Many of our members have come to the WCB in later life, due to age related eye conditions. But some of us have been in the trenches for years, battling for improvements in services to all blind Washingtonians.
Beginning with our first state-wide organization, the Washington State Association of the Blind(WSAB), our collective efforts have steadily moved us toward equal partnership with our sighted neighbors.
While we have been successful in securing funding and services for those seeking equal educational opportunities and full employment, we are falling behind in our struggle to focus attention on the needs of our older citizens. Currently the Independent Living Older Blind Program (ILOB) is our only state program attempting to meet the needs of this growing population.
Woefully underfunded and under staffed, even this program could become diluted or eliminated.
The fact is that the wellbeing of the next generation of blind and low vision seniors depends upon what you and I do today.
Doing nothing will bring exactly that. Nothing. Is that what we received from those blind men and women who came before us?
Just to make certain you guess the right answer, take a look around at your chapter meetings or our upcoming convention and talk to some of the older members. The ones wearing battle scars.
WCB needs to hear from you, Mister and Missus Senior. Sound off here in this column. Attend your local chapter and speak up. WCB has a state-wide Aging and Blindness Committee. You and other seniors can organize an aging and blindness committee within your local chapter. Begin identifying your needs and bringing them to the general meetings for full discussion.
Remember, our past successes have begun at the ground level. No one on top ever looked down and said, "Gee, those poor blind folk could use better services". It was always our collective action that forced them to pay attention to us.
So let’s get busy. Shake out those old wrinkles and stretch those arthritic bones. We got work to do!
by Lou Oma Durand
With the dedication of our outstanding staff, customers who love sharing their success stories, and advocacy groups such as WCB, we continue to grow our services in order to reach as many people as possible in Washington State who are blind or have low vision. In addition to our many ongoing outreach activities, we have also been developing and expanding several exciting statewide-outreach initiatives. Some of the outreach highlights in the past few months include: Outreach Plan Michael MacKillop, Assistant Director-Customer Services, and Nancy Kim, Communications Consultant, have been working on the creation of the agency’s first strategic, three-year outreach plan. The plan will centralize our efforts to increase, track, and organize outreach activities in a measurable and meaningful way. The plan not only addresses outreach toward the general public and employers, but also to underserved communities (Latino/Hispanic and Asian). To move forward, the agency has developed a focus group consisting of representatives from each of our regions to serve as a "steering committee" in the creation of the plan. In addition, target-specific teams have been formed to address the particular needs and interests of different audiences: Business (Employer), Asian, and Latino/Hispanic Outreach. In addition to performing their regular duties, the focus group and the outreach teams will be working on defining and developing liaisons with outside organizations, crafting audience-specific brochures in several languages, and creating better tracking systems to measure our progress and results.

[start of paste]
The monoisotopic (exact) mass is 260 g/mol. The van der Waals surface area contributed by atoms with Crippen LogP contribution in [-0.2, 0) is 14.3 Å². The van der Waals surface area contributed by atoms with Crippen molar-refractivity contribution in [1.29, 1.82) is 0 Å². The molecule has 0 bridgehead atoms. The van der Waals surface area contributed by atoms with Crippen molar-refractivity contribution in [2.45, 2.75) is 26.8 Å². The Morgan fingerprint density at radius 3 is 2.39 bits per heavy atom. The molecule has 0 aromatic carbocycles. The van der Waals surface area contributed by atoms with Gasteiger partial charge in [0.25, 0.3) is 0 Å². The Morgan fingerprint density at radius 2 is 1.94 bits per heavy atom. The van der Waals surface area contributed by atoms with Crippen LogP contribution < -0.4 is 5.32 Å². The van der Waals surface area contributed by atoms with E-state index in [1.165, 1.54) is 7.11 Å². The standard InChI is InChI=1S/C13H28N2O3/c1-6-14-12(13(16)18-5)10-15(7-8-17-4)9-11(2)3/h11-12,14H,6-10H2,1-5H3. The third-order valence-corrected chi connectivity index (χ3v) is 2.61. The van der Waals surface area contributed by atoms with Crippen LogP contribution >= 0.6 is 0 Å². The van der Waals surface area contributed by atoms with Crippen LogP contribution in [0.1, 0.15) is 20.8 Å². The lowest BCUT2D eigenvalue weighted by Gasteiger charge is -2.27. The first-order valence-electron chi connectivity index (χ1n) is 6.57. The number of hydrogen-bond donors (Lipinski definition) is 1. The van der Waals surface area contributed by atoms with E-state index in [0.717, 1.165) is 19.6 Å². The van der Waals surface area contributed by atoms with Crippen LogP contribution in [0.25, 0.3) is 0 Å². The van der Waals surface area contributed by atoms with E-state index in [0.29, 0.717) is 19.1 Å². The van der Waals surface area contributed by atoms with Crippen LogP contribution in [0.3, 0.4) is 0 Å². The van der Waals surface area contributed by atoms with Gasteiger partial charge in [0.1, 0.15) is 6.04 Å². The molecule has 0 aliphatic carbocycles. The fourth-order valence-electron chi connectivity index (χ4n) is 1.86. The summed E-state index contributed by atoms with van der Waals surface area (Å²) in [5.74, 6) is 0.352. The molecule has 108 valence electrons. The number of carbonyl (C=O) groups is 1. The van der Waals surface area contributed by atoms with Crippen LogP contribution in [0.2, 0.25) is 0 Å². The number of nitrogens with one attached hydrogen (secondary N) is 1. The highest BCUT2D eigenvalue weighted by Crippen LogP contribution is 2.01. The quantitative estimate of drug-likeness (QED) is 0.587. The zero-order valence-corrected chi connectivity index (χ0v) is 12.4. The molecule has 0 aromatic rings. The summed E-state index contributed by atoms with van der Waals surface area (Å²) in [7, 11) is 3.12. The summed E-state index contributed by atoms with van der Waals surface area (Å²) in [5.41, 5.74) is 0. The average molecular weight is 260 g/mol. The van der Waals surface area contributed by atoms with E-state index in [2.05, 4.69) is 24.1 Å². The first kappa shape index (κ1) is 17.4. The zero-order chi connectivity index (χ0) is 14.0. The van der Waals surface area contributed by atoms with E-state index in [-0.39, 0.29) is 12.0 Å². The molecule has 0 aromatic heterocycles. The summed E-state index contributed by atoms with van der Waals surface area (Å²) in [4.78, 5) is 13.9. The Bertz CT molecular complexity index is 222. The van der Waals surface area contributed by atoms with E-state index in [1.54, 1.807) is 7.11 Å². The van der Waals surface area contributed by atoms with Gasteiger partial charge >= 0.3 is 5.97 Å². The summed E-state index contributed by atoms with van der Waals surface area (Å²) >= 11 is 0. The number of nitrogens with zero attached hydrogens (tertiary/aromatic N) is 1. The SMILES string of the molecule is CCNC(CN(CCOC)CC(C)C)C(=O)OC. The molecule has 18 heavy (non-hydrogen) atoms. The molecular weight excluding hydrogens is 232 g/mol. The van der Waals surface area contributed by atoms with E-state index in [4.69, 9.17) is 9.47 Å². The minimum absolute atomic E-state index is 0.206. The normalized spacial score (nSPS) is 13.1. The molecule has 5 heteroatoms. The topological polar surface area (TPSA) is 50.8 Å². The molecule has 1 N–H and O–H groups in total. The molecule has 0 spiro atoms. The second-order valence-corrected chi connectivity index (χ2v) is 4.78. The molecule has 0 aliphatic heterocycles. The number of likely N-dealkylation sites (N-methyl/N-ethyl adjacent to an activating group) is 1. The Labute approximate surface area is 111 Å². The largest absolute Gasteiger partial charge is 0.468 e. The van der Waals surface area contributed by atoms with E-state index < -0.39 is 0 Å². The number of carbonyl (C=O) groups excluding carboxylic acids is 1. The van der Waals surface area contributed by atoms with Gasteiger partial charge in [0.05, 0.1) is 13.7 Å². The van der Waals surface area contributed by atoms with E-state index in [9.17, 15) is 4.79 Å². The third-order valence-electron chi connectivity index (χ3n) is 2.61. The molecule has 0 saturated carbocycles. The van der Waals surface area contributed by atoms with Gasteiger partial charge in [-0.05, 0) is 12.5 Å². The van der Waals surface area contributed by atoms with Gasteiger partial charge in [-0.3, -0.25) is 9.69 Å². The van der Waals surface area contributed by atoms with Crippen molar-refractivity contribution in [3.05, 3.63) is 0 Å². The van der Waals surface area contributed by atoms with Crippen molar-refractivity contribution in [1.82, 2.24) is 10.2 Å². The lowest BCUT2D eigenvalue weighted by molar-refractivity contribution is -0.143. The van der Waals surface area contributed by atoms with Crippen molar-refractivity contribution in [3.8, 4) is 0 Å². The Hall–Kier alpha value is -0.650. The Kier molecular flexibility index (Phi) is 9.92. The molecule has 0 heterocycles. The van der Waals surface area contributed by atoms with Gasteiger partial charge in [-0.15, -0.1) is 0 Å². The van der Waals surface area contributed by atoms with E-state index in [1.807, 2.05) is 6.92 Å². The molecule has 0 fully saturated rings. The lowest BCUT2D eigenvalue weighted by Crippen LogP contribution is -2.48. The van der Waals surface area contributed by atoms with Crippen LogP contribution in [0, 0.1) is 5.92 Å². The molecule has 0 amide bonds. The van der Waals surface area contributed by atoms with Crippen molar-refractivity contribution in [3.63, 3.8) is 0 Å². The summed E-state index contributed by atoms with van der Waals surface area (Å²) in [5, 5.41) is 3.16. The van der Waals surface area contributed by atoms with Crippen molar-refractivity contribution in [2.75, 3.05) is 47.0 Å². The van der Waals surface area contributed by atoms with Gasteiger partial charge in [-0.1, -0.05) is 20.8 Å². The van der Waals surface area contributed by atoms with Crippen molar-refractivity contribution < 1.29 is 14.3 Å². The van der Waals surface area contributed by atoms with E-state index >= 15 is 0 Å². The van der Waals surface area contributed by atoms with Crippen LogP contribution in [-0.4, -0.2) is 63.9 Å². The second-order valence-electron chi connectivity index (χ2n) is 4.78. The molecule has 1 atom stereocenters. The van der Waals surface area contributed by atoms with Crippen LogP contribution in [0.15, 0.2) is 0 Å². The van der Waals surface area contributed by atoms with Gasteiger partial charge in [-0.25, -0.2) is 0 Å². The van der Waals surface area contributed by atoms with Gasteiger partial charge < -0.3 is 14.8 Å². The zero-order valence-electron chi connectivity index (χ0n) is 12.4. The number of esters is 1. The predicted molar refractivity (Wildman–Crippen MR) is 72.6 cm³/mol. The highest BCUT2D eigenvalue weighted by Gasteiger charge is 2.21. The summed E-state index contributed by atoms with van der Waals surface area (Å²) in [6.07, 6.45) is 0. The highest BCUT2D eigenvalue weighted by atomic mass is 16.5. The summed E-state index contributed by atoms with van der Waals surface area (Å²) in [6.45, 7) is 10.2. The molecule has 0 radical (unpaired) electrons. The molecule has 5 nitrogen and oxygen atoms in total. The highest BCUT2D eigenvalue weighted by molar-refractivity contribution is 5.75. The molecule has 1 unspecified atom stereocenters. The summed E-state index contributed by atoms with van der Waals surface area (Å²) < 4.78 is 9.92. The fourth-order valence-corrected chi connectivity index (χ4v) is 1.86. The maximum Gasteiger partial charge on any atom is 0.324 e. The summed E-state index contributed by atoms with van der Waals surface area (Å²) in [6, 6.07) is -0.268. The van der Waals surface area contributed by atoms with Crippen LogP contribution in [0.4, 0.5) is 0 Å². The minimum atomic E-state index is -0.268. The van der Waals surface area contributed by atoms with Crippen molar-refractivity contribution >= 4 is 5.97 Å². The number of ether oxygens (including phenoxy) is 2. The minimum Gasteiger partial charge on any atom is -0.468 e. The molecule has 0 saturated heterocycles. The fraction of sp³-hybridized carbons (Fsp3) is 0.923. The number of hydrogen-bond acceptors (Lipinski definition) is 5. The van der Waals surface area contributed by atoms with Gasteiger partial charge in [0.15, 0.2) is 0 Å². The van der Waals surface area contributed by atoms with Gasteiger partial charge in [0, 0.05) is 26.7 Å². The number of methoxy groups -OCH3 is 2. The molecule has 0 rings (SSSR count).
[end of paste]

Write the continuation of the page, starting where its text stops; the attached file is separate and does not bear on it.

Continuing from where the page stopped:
Eye Physician Connection
Mark Adreon, Program Specialist, has been working with our counselors to expand our Physician Connection project and has been providing guidance on outreach strategies to this DSB customer base. The Physician Connection helps eye physicians and their offices connect our services with their patients who are blind or have low vision, while also offering to physicians’ information on the latest technologies and services for people who are blind or have low vision. For more information on the Physician Connection, visit www.dsb.wa.gov/physician-connection.
Presentations to Businesses (Employers)
Mark Adreon and Counselor Jonathan Utrera presented to over 225 Alaska Airlines employees and contracted vendors that provide guest assistance at SeaTac International Airport. Mark and Jonathan conducted four one-hour workshops and included the use of our revised "Blind Sided" video with discussion questions. They networked among supervisors as well as with the "Station Manager" for Alaska’s operations at SeaTac. They expect to do similar trainings in the future for Alaska Airlines’ HR (Human Resources), administration staff, ticket agents and customer service personnel. For more information on our awareness programs, visit www.dsb.wa.gov/blindawareness.